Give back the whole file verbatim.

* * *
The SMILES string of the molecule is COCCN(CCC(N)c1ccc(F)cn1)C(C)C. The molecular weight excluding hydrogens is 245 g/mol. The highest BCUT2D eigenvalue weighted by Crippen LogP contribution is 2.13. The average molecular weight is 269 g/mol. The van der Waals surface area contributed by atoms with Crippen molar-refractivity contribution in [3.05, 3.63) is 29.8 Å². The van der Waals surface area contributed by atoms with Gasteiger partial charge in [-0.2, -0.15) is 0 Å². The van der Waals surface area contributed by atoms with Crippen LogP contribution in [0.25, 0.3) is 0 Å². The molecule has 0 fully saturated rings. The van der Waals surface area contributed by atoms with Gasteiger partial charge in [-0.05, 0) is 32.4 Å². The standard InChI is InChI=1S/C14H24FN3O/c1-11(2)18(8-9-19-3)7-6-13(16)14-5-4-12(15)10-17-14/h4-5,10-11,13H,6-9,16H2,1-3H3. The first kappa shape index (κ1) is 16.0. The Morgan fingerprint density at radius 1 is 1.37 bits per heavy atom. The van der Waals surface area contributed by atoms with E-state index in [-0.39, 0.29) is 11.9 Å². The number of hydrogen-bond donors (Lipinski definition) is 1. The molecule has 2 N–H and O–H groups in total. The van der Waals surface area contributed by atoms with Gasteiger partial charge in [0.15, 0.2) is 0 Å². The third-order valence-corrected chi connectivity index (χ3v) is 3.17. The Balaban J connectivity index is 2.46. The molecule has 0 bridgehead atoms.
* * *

The SMILES string of the molecule is COCCN(CCC(N)c1ccc(F)cn1)C(C)C. The molecular weight excluding hydrogens is 245 g/mol. The highest BCUT2D eigenvalue weighted by Crippen LogP contribution is 2.13. The average molecular weight is 269 g/mol. The van der Waals surface area contributed by atoms with Crippen molar-refractivity contribution in [3.05, 3.63) is 29.8 Å². The van der Waals surface area contributed by atoms with Gasteiger partial charge in [-0.2, -0.15) is 0 Å². The van der Waals surface area contributed by atoms with Crippen LogP contribution in [0.25, 0.3) is 0 Å². The molecule has 0 fully saturated rings. The van der Waals surface area contributed by atoms with Gasteiger partial charge in [-0.05, 0) is 32.4 Å². The standard InChI is InChI=1S/C14H24FN3O/c1-11(2)18(8-9-19-3)7-6-13(16)14-5-4-12(15)10-17-14/h4-5,10-11,13H,6-9,16H2,1-3H3. The first kappa shape index (κ1) is 16.0. The Morgan fingerprint density at radius 1 is 1.37 bits per heavy atom. The van der Waals surface area contributed by atoms with E-state index in [-0.39, 0.29) is 11.9 Å². The number of hydrogen-bond donors (Lipinski definition) is 1. The molecule has 2 N–H and O–H groups in total. The van der Waals surface area contributed by atoms with Gasteiger partial charge in [0.15, 0.2) is 0 Å². The third-order valence-corrected chi connectivity index (χ3v) is 3.17. The Balaban J connectivity index is 2.46. The molecule has 0 bridgehead atoms.